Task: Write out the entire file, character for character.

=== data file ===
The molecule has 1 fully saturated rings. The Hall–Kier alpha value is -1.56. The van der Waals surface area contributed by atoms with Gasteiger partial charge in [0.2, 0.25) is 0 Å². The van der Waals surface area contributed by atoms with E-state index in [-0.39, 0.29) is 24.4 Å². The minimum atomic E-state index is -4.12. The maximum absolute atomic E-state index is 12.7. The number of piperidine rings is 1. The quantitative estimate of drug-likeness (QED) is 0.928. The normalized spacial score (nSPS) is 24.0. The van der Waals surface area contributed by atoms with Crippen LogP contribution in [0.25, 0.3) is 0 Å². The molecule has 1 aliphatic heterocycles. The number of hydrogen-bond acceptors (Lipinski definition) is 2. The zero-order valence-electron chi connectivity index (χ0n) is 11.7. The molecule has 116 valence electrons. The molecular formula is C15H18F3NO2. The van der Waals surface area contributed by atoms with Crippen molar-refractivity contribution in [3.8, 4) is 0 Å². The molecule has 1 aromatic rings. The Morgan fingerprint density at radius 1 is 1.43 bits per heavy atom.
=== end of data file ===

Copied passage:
The molecule has 1 fully saturated rings. The Hall–Kier alpha value is -1.56. The van der Waals surface area contributed by atoms with Gasteiger partial charge in [0.2, 0.25) is 0 Å². The van der Waals surface area contributed by atoms with E-state index in [-0.39, 0.29) is 24.4 Å². The minimum atomic E-state index is -4.12. The maximum absolute atomic E-state index is 12.7. The number of piperidine rings is 1. The quantitative estimate of drug-likeness (QED) is 0.928. The normalized spacial score (nSPS) is 24.0. The van der Waals surface area contributed by atoms with Crippen LogP contribution in [0.25, 0.3) is 0 Å². The molecule has 1 aliphatic heterocycles. The number of hydrogen-bond acceptors (Lipinski definition) is 2. The zero-order valence-electron chi connectivity index (χ0n) is 11.7. The molecule has 116 valence electrons. The molecular formula is C15H18F3NO2. The van der Waals surface area contributed by atoms with Crippen molar-refractivity contribution in [3.8, 4) is 0 Å². The molecule has 1 aromatic rings. The Morgan fingerprint density at radius 1 is 1.43 bits per heavy atom.